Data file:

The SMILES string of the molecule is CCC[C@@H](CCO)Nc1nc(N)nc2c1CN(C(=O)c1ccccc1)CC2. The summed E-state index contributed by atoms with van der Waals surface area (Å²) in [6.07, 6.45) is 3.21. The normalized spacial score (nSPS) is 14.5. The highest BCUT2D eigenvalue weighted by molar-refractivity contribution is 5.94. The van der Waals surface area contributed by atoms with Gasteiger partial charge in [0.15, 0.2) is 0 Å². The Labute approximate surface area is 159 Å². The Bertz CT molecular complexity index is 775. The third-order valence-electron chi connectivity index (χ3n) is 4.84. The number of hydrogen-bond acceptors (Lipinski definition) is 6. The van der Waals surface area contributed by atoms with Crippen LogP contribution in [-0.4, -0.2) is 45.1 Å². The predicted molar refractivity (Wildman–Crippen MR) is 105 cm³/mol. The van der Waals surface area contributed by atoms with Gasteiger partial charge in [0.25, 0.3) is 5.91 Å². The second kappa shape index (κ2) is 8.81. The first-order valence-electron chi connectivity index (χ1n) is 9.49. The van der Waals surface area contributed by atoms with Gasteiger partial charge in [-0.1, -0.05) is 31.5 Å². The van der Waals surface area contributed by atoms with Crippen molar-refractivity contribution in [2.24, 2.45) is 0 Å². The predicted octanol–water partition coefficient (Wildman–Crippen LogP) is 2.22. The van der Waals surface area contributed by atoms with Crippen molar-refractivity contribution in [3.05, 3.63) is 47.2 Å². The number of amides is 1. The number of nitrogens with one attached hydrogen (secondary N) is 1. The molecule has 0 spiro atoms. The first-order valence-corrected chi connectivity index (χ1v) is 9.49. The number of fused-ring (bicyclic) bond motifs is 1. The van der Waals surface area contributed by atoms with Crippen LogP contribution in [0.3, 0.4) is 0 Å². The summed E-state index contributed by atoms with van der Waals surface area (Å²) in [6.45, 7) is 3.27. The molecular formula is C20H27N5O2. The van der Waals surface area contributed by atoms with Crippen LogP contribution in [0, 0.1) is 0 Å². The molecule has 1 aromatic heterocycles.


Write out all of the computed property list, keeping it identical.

The SMILES string of the molecule is CCC[C@@H](CCO)Nc1nc(N)nc2c1CN(C(=O)c1ccccc1)CC2. The summed E-state index contributed by atoms with van der Waals surface area (Å²) in [6.07, 6.45) is 3.21. The normalized spacial score (nSPS) is 14.5. The highest BCUT2D eigenvalue weighted by molar-refractivity contribution is 5.94. The van der Waals surface area contributed by atoms with Gasteiger partial charge in [0.15, 0.2) is 0 Å². The Labute approximate surface area is 159 Å². The Bertz CT molecular complexity index is 775. The third-order valence-electron chi connectivity index (χ3n) is 4.84. The number of hydrogen-bond acceptors (Lipinski definition) is 6. The van der Waals surface area contributed by atoms with Crippen LogP contribution in [-0.4, -0.2) is 45.1 Å². The predicted molar refractivity (Wildman–Crippen MR) is 105 cm³/mol. The van der Waals surface area contributed by atoms with Gasteiger partial charge in [0.25, 0.3) is 5.91 Å². The second kappa shape index (κ2) is 8.81. The first-order valence-electron chi connectivity index (χ1n) is 9.49. The van der Waals surface area contributed by atoms with Gasteiger partial charge in [-0.1, -0.05) is 31.5 Å². The van der Waals surface area contributed by atoms with Crippen molar-refractivity contribution in [2.24, 2.45) is 0 Å². The predicted octanol–water partition coefficient (Wildman–Crippen LogP) is 2.22. The van der Waals surface area contributed by atoms with Crippen molar-refractivity contribution in [3.05, 3.63) is 47.2 Å². The number of amides is 1. The number of nitrogens with one attached hydrogen (secondary N) is 1. The molecule has 0 spiro atoms. The first-order valence-corrected chi connectivity index (χ1v) is 9.49. The number of fused-ring (bicyclic) bond motifs is 1. The van der Waals surface area contributed by atoms with Crippen LogP contribution in [0.3, 0.4) is 0 Å². The summed E-state index contributed by atoms with van der Waals surface area (Å²) in [6.45, 7) is 3.27. The molecular formula is C20H27N5O2. The van der Waals surface area contributed by atoms with Crippen LogP contribution in [0, 0.1) is 0 Å². The molecule has 1 aromatic heterocycles.